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Bear hunts and bubblegum: Censorship culture starts early

The author, FIRE Intern Margaux Granrath, pets a baby reindeer in Mat-Su Valley, Alaska.

I never knew how much I valued free speech until I wasn’t allowed to sing “We’re Going on a Bear Hunt” at summer camp.

I spent last summer in southern Alaska, in the quiet of the Mat-Su Valley, tucked in the corner of Threemile Lake — aptly named as it was three miles from Big Lake. I was a camp counselor and I spent my days teaching kayaking, French-braiding and bracelet-making, and reading “Harry Potter” by the never-setting sun.

Many of the camp’s philosophies were based upon the belief that camp needed to be a safe and magical haven. In practice, this meant instilling the camp’s values in different aspects of camp and eschewing old-school discipline techniques in favor of modern ones. The team of directors instructed us — over a 10-day training period that included Ted Talks, Angela Duckworth, and gratitude letters — to rely on natural consequences, as opposed to disciplinary action. They instructed us to never say “no” and to never make a girl feel forced or compelled to do anything. 

These contemporary disciplinary practices sounded ideal and stress-free during training. In theory, counselors would use less severe language, which would create a more positive camp environment. But this practice had unforeseen consequences when applied to real-life situations.

Restricting counselors from saying “no”  — on the basis that it sounded harsh and forceful — was difficult to maintain in a camp setting. I witnessed girls putting each other into headlocks, rolling out of tents, running around the fire pit, and swinging 10-pound tree branches at each other. Counselors worked daily with girls aged five to 12. I learned quickly that discipline plans must be specific to each girl; across-the-board policies are often ineffective. Other staff members and I found it impractical to avoid “no” in every situation. I believe that while this rule was made with the best of intentions, and could be applied in lower-stakes situations, it was hard to enforce at a sleepaway camp populated with young children — where the stakes were often much higher. 

Coming from a Big Ten public institution where individual rights are not expressly guaranteed by the university, it is of paramount importance to me that the right to free expression is preserved. (The school is legally bound by the First Amendment, but has not itself affirmed a free speech policy like the Chicago Statement.) During my freshman year, I worked on a committee to pass a freedom of expression bill that would have affirmed the rights granted by the U.S. Constitution. The bill was tabled by the student government, largely due to the lack of representation and diversity among the bill’s sponsors. Left-leaning groups on campus did not want to sponsor the resolution, given its protection of “hate speech” (a category of speech that has no legal definition in the United States).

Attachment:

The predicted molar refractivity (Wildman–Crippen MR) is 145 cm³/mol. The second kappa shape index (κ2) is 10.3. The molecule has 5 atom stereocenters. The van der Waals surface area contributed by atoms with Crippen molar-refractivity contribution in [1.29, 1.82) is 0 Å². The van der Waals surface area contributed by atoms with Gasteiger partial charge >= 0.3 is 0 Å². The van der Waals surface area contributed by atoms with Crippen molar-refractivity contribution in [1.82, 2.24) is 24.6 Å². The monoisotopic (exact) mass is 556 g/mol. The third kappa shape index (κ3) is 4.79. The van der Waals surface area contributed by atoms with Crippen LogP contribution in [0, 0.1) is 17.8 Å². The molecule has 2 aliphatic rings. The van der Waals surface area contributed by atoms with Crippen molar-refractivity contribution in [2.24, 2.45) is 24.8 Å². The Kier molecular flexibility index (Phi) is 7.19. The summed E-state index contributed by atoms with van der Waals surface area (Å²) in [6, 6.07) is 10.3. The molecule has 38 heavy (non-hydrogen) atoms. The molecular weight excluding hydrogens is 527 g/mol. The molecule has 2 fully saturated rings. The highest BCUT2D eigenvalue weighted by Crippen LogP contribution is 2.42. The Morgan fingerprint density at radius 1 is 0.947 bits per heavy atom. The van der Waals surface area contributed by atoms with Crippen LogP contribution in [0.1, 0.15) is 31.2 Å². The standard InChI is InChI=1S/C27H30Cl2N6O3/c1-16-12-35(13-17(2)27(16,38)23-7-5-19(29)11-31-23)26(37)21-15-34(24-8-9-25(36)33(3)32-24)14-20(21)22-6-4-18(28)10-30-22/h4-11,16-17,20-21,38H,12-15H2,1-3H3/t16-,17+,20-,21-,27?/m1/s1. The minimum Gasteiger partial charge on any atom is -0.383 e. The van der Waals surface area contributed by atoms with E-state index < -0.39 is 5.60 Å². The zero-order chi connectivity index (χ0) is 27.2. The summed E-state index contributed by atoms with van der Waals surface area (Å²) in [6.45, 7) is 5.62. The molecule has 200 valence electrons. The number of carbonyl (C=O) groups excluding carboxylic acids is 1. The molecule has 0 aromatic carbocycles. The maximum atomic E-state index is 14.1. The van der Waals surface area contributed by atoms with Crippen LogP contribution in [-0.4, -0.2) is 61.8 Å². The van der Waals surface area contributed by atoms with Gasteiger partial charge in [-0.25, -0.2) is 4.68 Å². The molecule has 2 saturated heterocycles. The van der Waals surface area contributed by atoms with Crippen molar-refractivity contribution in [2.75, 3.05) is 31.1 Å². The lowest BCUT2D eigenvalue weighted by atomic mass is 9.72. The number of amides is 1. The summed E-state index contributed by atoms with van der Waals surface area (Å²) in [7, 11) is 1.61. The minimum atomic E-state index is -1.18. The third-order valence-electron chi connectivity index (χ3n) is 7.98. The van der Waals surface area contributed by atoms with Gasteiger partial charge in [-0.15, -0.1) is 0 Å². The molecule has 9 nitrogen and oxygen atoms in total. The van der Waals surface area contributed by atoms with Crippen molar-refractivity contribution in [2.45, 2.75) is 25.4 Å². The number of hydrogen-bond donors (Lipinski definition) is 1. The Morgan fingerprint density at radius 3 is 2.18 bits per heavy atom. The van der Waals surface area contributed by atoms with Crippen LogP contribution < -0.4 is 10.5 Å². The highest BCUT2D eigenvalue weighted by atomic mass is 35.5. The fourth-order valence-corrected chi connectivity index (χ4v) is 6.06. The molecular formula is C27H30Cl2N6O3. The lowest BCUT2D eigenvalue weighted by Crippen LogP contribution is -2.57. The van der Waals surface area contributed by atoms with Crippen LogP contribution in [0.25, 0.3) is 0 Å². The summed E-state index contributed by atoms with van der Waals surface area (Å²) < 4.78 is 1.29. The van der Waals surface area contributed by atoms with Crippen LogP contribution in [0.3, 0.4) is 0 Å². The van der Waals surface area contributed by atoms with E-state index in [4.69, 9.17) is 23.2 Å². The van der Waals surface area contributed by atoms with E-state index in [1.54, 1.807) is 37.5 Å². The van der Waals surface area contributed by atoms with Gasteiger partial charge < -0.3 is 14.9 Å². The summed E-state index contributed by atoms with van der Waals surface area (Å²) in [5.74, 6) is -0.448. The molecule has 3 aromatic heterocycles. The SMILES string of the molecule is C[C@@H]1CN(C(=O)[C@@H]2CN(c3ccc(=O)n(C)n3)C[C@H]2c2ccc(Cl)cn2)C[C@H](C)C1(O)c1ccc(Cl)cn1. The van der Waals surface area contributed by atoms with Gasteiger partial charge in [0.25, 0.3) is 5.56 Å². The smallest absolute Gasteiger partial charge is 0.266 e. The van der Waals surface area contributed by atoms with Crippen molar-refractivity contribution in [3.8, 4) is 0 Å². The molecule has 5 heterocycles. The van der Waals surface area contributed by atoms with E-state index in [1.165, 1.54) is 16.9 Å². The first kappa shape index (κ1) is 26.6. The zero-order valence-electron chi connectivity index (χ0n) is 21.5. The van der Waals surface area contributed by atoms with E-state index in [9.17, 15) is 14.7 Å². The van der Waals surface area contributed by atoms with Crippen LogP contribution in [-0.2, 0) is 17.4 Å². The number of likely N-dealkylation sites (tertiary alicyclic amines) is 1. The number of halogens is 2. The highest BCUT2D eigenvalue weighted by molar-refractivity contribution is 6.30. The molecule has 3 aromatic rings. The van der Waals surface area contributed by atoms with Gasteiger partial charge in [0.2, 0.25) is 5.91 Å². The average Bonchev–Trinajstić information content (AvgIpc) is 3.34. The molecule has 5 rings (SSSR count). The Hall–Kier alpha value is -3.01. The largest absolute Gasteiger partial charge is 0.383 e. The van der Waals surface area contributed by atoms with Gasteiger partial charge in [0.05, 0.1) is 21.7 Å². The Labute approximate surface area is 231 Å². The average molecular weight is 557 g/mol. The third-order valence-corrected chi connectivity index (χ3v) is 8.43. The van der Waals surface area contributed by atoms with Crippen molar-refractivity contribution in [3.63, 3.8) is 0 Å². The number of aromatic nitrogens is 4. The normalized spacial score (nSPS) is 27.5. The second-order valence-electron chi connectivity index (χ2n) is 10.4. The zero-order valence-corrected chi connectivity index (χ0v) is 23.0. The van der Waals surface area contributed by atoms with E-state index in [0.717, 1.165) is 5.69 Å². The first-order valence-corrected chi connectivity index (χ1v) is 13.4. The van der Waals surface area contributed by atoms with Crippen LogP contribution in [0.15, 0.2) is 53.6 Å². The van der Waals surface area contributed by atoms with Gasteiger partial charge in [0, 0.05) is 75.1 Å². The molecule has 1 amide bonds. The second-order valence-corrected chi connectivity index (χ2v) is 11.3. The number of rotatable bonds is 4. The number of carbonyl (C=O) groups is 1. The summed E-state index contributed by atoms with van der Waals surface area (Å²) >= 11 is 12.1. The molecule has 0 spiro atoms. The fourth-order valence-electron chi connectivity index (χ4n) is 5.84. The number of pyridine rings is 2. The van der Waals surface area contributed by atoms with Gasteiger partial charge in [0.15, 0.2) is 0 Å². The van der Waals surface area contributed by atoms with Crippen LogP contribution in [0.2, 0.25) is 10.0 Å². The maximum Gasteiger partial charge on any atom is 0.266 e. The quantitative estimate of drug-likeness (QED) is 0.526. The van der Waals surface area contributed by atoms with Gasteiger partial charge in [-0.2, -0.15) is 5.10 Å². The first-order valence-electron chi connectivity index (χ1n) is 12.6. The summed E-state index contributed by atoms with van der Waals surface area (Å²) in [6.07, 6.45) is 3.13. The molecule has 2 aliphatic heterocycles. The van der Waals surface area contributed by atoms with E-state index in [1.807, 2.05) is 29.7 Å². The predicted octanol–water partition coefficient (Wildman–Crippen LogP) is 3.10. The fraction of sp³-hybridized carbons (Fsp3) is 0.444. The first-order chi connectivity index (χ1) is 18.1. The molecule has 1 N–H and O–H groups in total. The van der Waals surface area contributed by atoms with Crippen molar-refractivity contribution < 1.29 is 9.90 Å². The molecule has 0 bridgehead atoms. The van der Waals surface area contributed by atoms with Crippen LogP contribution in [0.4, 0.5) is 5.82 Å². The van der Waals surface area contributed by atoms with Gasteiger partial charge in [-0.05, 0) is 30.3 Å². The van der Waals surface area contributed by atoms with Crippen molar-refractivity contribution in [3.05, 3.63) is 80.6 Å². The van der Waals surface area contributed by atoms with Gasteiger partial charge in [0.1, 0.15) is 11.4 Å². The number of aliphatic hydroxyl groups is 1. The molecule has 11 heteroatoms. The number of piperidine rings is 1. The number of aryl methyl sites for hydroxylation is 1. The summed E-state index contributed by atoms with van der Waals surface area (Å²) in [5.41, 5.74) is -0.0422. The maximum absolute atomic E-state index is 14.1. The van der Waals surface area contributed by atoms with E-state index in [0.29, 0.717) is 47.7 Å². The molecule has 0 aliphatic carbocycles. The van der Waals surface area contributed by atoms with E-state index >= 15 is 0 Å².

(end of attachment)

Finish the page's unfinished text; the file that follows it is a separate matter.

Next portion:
Since then, I have worked tirelessly within my student government to bring about the adoption of a free speech policy, whether in the form of the now-tabled resolution or a new document. When finishing my freshman year to work in Alaska, a state known for its individualistic and libertarian culture, I expected a summer where I was affirmed in my beliefs.

I was affirmed — but only because I was challenged. 

We could not sing camp songs — the hallmark of summer camp — about sharks, plane crashes, bears, Bazooka Bubblegum, injuries, or fires of any sort. We could not sing “I am Woman.” We could not use sarcasm. We could not tell campers they had to drink water, because that would result in a camper feeling forced to do something. We were instead instructed to model drinking water. (Many a dehydration headache came about in July.) 

The censorship I faced only instilled in me a need to protect speech and, more importantly, teach the next generation about freedom of expression. Limiting my rights as a 19-year-old hurt, but enforcing camp speech restrictions on the children I worked with was another matter. The camp’s policy promoted self-censorship and “safetyism,” two major, dangerous themes we face on college campuses today. Without the ability to properly express how we feel, we run the risk of losing credible news sources, increasing the polarization of politics, and undermining democracy. Forbidding songs about bear hunts and bubblegum may seem minimal, but these are the lessons that stick. It is imperative that we do not start teaching censorship to the youngest and most susceptible Americans, unless we are willing to grapple with the consequences for years to come.

Margaux Granath is a rising junior at University of Minnesota, Twin Cities and a FIRE summer intern.

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